… and +5 Lemonpeel Angel
It’s almost certain that we’ll be moving within the next year (Real Estate Agent: You’re lucky! There’re literally hundreds of properties like the one you’re looking for on the foreclosure list. Us: That’s really sad. Real Estate Agent: Oh… yes.). So, because I am just not too bright, I keep adding livestock to the 65g. The Hawkins went in last weekend and is either doing really well or is dissolving faster than I can observe the damage – it came with a minor bleaching spot, which has vanished entirely and the rest is untouched and healthy – there was that purple queen two weeks ago, and today I’m adding the lemonpeel angel.
I really have no willpower when it comes to the baby fish. I have a dwarf angel in the 30g and while the coral beauty has been a darling for over two years, I’ve heard nothing but bad things about lemonpeel angels. Then my favorite fish supplier gets a juvenile in, no longer than my little finger and with the barest hint of blue on the edges of his fins, and it was love at first sight.
(I should probably mention something about this supplier. I was buying fish from one particular dealer online and from two local stores who ordered from ORA and wild-caught fisheries, as these guys were fish specialists and didn’t sell cyanide-caught reef fish. Then one of the stores closed and the new supplier came to town – this new supplier is the son of one of the owners of a saltwater fish clearing house in Vietnam and gets his pick of the healthiest net-caught fish straight from their quarantine tanks. The place raises show-quality freshwater discus, too, if that gives you any idea of the type of fish he offers. It has been murder on my budget and when we move to a new house I’ve got to get a bigger tank so I can add a school of his lyretail anthias.)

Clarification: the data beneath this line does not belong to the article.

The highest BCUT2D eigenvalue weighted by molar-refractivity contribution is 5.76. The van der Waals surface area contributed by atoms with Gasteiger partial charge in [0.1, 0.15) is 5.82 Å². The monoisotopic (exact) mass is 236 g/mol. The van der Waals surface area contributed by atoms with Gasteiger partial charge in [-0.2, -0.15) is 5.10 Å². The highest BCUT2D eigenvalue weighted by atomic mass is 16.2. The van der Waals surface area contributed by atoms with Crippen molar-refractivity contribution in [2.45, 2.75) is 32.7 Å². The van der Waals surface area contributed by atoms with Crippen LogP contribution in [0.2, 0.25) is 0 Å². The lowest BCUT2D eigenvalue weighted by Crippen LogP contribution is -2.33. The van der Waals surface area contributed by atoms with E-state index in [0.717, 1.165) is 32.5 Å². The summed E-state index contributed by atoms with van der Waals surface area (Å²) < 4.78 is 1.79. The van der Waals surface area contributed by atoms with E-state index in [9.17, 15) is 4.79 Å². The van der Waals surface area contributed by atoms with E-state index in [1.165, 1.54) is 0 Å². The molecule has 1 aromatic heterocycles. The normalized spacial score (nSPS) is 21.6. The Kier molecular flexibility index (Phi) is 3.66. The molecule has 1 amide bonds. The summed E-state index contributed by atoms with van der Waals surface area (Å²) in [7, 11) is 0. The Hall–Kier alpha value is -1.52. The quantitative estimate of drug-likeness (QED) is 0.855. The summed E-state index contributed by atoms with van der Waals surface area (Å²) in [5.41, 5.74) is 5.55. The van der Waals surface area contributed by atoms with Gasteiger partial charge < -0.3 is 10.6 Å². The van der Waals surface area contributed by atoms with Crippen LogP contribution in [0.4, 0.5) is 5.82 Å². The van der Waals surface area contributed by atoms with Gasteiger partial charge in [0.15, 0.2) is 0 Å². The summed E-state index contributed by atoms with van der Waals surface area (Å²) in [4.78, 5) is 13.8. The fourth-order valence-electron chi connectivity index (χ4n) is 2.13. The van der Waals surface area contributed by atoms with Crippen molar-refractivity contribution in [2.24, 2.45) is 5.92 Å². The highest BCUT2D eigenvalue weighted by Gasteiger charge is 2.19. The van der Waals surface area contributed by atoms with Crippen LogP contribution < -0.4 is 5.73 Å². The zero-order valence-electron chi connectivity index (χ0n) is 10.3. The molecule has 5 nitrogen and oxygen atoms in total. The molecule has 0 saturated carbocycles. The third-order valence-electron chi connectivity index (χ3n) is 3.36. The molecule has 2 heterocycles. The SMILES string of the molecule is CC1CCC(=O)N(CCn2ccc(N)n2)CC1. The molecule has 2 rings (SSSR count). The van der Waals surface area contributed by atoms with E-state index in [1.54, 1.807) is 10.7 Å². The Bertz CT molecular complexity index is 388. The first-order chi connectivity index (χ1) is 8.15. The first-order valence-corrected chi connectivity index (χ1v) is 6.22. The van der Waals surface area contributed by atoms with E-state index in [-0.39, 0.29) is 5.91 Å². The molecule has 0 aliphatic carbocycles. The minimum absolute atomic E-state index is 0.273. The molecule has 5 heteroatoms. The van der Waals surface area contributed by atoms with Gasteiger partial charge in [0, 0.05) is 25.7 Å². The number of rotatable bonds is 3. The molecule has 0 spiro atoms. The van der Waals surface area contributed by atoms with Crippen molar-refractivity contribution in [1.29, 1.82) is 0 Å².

But, sadly, it’s time to break down the 30g. I have a friend in New York who’s coming down for a wedding this weekend, and she’s talking the Teabox back with her. I’ll ask her if she wants the low-light livestock and the black clownfish pair, and then start finding homes for the rest. She moves fairly regularly so we’ll probably be trading the clownfish back and forth until they die of old age.